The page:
3 min

‘We were inundated’

Year-old street youth centre overwhelmed

Credit: John Inch

One year after opening the Directions street youth centre on Burrard St, its lesbian director says she’s overwhelmed and under-funded.

“We were inundated. We had 100 people in here and were turning people away,” recalls Renata Aebi of the centre’s first night open. “My staff were saying ‘I don’t even know these people, they’re not our regulars.'”

Directions opened its doors 24/7 at 1134 Burrard St on Dec 1, 2005. It amalgamated services offered until then by Dusk 2 Dawn, the nighttime drop-in centre at nearby St Paul’s Hospital, and daytime programs at Street Youth Services. Both served youth up to age 21. Aebi initially aimed to help youth up to age 24.

Even if demand doubled, “I thought the numbers were pretty manageable,” says Aebi. However, she reluctantly scaled the age limit back to 21 due to a lack of resources for adequate staff.

Many youth were seeking shelter for the night; something Directions is not bylawed to offer. “What you’re trying to do is keep 100 people awake at night in your centre, which is not designed for programming. It’s not like we have things going on. It’s intended to be crisis response [at night]. They were sort of sleeping in layers in the smoke room. It was crazy.

“We realized we captured a group of people we didn’t know about and hadn’t been serving previously. And to me, that’s just the tip,” says Aebi.

Add to the mix youth addicted to meth and it’s an unstable recipe. “So we’ve initiated a concept in the after-hours portion, from midnight to 8 am, where you’re signing in, signing out,” Aebi explains. Youth can stay for an hour, then must sign out and leave for an hour, then sign in again.

“Youth don’t like it. I get that. It’s a pain in the ass,” Aebi admits.

Establishing how many youth are on the streets is difficult. “Youth have the capability not to be seen if they don’t want to. They’re just healthier, they’re younger. So you’re never going to capture them in one of those one-night count deals we do,” she says.

Equally difficult is identifying how many queer youth are using the centre, in part because youth are less inclined to label themselves these days.

“Just because their boyfriend is there doesn’t mean they don’t have a girlfriend another week,” says Aebi.

As part of an effort to make the centre queer-friendly, Directions adopted a gay-straight alliance started at Dusk 2 Dawn. However, its meetings have been sporadic.

“We’re not sitting in a slush of funding here. My priority is getting kids here alive. This is triage around here,” Aebi says, adding, “I’m really confident our staff here are very, very gay positive.”

Indeed, Aebi jokes that the ratio of queer to straight staff is “disproportionate to the general population.”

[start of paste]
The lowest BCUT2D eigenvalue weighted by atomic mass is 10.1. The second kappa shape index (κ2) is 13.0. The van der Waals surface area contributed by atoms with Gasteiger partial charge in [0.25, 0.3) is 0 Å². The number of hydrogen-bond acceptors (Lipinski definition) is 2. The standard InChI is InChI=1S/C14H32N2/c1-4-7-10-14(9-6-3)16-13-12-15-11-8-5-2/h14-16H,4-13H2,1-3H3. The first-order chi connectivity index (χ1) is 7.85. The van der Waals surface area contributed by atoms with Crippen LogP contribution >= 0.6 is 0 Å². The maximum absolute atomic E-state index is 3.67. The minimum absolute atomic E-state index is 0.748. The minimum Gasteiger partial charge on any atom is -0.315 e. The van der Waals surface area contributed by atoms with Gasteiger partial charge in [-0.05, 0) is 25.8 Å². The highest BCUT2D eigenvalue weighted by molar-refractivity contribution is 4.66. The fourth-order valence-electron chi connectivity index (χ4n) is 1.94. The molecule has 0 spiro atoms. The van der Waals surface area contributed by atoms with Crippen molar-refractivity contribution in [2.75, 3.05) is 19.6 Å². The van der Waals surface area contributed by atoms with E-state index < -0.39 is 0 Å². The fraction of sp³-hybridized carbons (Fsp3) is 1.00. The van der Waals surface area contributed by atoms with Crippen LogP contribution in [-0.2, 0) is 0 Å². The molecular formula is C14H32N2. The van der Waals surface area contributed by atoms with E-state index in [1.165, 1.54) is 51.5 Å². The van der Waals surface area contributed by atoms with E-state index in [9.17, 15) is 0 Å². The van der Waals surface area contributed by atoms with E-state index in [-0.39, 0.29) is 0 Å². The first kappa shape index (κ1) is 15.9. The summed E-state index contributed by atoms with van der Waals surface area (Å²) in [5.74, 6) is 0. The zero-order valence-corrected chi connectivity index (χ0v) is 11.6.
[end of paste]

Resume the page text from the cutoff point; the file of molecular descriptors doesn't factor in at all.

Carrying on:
According to a tally of youth visiting from midnight-8 am between Apr 1, 2005 and Mar 31, 2006, 663 youth visited Dusk 2 Dawn and Directions. Thirty-seven identified themselves as lesbian, gay, bisexual, transgendered or queer. Last April alone, Directions averaged about 200 individuals during nighttime hours.

Queer or straight, the greatest demand from youth has been for help finding housing. However, it is difficult to gauge whether the demand for services has increased in the last year, says Aebi.

“I can tell you that we’ve seen a decrease in services across this province that seems to have culminated in an increase in general in homelessness,” she says.

In winter, demand for nighttime services actually decreases because youth are staking out a warm place to sleep. “There are so many more security guards and people who are trying to push folks out of this area,” says Aebi.

This points to a need for shelters specifically for youth reluctant to use Downtown Eastside services meant for adults, she continues. One Vancouver shelter has 16 one-bedroom units specifically for youth, while another resource has an eight-year waiting list, she notes.

With a lack of government funding, it’s time for the community to step up, she says.

When Directions recently lost provincial money for its street youth job action program, Aebi successfully campaigned the West End community, including businesses, to write MLA Lorne Mayencourt. Now she reports, “It looks like they’re going to give us one-time money to try and keep this program alive.”

Ultimately Aebi, who is also a member of the Davie Village Business Improvement Association board, wants to contract businesses in the community to operate Directions’ programs. By funding general programs, the community helps queer youth, says Aebi, noting, “They’re in every program here. They aren’t separate.

“In terms of what the gay community can do, I think they need to step up like any citizen does and look at how they can end homelessness in this community. And that’s not just about gay kids. We need to be adults in our community and show some responsibility,” Aebi concludes.